Research has shown that regular exercise has no adverse effects on a mother’s breastfeeding ability, so long they maintain their fluid and calorie intake. However, some data suggest that high-intensity exercise can cause lactic acid buildup in breast milk and create a sour taste. If you’re breastfeeding, you should stick to low to moderate-intensity exercises while also drinking plenty of water during your workout routines.

How to create time for postnatal exercise

Finding time for postnatal exercise can be quite difficult, especially when you’re caring for your newborn. There will be days where you feel tired to even work out, but that doesn’t mean you should skip exercising altogether. Some suggestions to include postnatal exercise into your daily schedule are:

  • Ask for support from your spouse, family, and friends. If you can, find an exercise partner to help keep you motivated.
  • Walking is a great way to stay in shape after giving birth. It’s free and you can do it anytime, anywhere.
  • Have someone care for your baby while you do postnatal exercises. This will enable you to focus more on your workouts.
  • It’s okay to exercise for 10 minutes at a time. You don’t have to exercise for an hour to keep your fitness levels in check. Break down your workouts into manageable pieces and go at a pace that feels comfortable to you.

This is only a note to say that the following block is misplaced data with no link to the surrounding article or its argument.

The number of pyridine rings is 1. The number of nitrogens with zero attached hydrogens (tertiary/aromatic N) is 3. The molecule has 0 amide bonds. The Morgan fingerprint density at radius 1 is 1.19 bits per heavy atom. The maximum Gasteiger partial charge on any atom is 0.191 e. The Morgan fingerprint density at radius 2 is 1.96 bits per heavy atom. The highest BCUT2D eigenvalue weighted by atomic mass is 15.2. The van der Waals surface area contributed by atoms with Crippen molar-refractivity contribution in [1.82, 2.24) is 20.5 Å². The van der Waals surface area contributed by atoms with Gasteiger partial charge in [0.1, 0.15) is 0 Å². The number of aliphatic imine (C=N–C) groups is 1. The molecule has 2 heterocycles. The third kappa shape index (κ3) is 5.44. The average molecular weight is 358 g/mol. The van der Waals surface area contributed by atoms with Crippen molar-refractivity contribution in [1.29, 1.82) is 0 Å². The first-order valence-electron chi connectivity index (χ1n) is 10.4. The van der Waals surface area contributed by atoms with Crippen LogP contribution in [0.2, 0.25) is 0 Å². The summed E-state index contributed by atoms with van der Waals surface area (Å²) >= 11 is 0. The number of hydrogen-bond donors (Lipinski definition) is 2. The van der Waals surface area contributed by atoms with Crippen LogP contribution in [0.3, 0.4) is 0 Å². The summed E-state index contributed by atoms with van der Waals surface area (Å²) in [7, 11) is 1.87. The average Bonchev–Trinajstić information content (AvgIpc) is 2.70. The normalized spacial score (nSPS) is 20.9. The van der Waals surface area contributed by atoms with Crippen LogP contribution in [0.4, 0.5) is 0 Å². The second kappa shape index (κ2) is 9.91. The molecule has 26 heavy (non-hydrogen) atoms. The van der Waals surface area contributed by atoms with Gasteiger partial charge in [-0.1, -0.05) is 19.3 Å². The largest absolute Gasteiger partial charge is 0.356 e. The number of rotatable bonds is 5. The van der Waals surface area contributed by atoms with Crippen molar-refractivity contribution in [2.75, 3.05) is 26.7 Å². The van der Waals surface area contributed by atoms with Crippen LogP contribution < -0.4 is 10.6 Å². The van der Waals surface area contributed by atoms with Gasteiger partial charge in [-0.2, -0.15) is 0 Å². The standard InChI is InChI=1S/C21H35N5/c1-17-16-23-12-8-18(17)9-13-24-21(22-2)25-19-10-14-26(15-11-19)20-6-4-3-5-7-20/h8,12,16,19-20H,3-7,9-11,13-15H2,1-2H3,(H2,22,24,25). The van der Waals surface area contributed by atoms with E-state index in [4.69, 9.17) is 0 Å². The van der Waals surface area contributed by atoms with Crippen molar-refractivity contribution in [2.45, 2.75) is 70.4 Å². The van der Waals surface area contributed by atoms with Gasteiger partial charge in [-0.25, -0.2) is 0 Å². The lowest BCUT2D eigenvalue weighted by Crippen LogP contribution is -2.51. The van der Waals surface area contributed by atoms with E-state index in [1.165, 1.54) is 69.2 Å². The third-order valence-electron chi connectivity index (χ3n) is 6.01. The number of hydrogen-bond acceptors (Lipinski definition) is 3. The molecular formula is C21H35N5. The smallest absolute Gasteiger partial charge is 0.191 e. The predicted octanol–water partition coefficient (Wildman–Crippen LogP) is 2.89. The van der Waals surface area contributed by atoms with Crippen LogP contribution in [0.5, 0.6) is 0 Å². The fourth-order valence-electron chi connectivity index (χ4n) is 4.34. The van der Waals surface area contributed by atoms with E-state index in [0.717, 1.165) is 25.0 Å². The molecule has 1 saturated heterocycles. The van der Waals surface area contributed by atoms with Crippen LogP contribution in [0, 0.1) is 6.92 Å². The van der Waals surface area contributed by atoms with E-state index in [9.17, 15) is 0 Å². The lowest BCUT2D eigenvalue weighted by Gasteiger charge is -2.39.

• Don’t be too hard on yourself if your workout routines fall flat. Remember, you just had a baby and it’s really difficult to push yourself to the limit. It’s not about the intensity, but the consistency that will make a difference. Do the best you can and you’ll start feeling better about your workouts.
  • Tummy and pelvic floor exercises can be done in either the standing or sitting position. You can incorporate these movements into your daily tasks. Such exercises are a great way to stay active and you can do them for around 5 minutes at a time.
  • For short trips, walk your baby instead of driving the car. It gives you good exercise and allows for bonding time with your baby.
  • Seek expert advice on how to perform exercises correctly. Improper form can lead to serious injury, especially now that your joints and ligaments are still recovering. Take it easy and pick a set of exercises that you feel comfortable doing.

General safety tips

Before you start postnatal exercise, it’s important to be guided by your GP and Pelvic health physiotherapist. Your safety is your top priority so make sure to wear appropriate workout clothes and keep yourself hydrated at all times. Some general safety tips include:

  • Wear an appropriate support bra with good support. Your pre-pregnancy sports bras likely won’t fit you anymore since your back and cup size have changed. Get measured for a new one and see how comfortable your workouts will be.
  • If you feel any pain or discomfort during exercise, stop immediately. Describe the pain to your health professional and ask if you should continue doing postnatal exercise or just stop and recover for the time being.

Good luck with your return to health and Movement and please remember.

Be kind to yourself, this is for the long game, not a quick fix.